• Funded more than 11,000 hotel room nights for first responders who couldn’t go home
  • Awarded more than $1 million in immediate grants to hundreds of first responders with financial hardship due to COVID-19.
  • Distributed more than 100,000 FDA certified, surgical grade masks to first responders
  • Paid for funerals of first responders who have died from COVID-19, and
  • Continues a 19-year mission funding college scholarships that benefit children of first responder parents killed or injured in the line of duty.

But Mattel’s roster of superheroes may not be complete.  And here are just a couple of examples.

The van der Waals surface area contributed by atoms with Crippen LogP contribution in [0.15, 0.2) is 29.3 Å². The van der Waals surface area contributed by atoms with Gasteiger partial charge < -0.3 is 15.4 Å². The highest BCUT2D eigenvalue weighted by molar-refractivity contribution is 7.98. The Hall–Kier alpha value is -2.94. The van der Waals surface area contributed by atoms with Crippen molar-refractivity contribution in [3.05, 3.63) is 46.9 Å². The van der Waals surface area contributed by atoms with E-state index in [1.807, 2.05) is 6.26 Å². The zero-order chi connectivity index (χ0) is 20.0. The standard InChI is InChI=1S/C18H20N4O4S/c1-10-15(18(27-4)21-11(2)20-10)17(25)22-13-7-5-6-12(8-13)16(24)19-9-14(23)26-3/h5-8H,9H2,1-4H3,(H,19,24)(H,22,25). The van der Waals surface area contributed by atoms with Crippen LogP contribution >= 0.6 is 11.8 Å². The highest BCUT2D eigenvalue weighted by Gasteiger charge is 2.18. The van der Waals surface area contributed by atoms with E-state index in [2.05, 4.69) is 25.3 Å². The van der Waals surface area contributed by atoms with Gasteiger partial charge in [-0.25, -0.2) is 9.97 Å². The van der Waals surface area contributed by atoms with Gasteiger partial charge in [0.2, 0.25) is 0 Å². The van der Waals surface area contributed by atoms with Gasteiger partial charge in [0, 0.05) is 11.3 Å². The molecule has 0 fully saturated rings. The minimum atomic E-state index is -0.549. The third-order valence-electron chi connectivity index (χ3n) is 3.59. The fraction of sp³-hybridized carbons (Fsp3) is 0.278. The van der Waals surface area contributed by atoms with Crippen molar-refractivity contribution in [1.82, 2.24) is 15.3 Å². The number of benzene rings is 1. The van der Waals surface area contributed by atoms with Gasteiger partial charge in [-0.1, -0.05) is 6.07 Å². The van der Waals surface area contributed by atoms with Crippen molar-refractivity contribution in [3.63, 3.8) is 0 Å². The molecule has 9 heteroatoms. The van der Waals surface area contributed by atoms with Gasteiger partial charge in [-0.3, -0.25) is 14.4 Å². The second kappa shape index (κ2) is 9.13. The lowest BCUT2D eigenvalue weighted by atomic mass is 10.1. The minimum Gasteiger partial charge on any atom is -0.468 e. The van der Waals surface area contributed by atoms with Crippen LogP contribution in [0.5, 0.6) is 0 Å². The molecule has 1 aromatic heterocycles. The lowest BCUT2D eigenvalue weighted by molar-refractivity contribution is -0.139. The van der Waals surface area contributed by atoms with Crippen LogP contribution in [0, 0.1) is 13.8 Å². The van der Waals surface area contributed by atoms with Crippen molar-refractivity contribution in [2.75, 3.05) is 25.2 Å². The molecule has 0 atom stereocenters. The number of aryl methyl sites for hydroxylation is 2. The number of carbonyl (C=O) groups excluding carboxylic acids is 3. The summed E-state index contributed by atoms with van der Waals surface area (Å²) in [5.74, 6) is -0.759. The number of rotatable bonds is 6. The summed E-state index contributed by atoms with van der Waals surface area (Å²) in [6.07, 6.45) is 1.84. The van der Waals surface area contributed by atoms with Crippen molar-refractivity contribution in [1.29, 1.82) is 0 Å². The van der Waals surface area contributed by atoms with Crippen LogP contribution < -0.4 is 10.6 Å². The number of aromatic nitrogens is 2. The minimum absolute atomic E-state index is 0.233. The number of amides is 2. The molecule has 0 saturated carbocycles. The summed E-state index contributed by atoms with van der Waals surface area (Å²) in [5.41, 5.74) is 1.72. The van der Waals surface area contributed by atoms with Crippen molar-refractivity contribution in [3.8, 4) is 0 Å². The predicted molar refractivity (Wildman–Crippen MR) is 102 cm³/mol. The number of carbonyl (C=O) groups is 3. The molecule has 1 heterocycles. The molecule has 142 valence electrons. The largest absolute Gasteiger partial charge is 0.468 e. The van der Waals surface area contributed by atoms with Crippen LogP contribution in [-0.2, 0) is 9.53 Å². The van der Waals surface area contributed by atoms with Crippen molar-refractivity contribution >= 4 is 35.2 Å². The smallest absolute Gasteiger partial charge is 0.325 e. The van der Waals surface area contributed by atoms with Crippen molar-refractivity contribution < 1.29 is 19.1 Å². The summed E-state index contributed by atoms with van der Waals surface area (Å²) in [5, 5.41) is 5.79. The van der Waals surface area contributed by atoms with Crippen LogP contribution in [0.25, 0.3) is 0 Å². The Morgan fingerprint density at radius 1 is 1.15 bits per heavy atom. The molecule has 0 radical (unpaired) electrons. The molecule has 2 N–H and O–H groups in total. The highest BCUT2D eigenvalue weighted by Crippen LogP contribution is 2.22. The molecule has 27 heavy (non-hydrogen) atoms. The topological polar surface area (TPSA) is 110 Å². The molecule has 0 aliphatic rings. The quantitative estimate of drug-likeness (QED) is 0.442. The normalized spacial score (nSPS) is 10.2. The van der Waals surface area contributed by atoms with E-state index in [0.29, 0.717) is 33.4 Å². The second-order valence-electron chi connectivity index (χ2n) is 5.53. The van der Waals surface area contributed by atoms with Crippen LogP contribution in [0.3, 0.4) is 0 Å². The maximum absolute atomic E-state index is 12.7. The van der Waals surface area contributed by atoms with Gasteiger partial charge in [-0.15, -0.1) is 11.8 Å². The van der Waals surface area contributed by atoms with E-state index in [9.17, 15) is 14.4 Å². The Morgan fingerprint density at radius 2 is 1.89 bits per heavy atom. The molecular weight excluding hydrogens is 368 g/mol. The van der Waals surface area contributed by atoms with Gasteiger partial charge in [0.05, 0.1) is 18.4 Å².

Like all community banks, Jill Castillas Citizens Bank of Edmond is doing its best to ensure the safety of customers, while taking some innovative steps to maintain the level of service that customers need and deserve. In order to encourage drive-thru use and make it work, the team at Citizens Bank of Edmond “came together and adopted a Chick-fil-A mentality,” Castilla says, “where we use walkie-talkies and tool belts and try to assist customers with our drive through.” With the bank’s new curbside service, customers can actually go on the bank’s website and make an appointment for a particular service, which they can then transact in the bank’s parking lot. “You can not only select the service you need with the day and time, but can also request a particular employee with whom you’d like to meet.”  The bank is also offering limited lobby service by adopting the “restaurant-style” use of buzzers that alert customers to when they can enter the lobby.  One of the beauties of the buzzer system is that, according to Castilla, “the buzzers travel far enough that a customer can visit a downtown shop or restaurant while waiting!”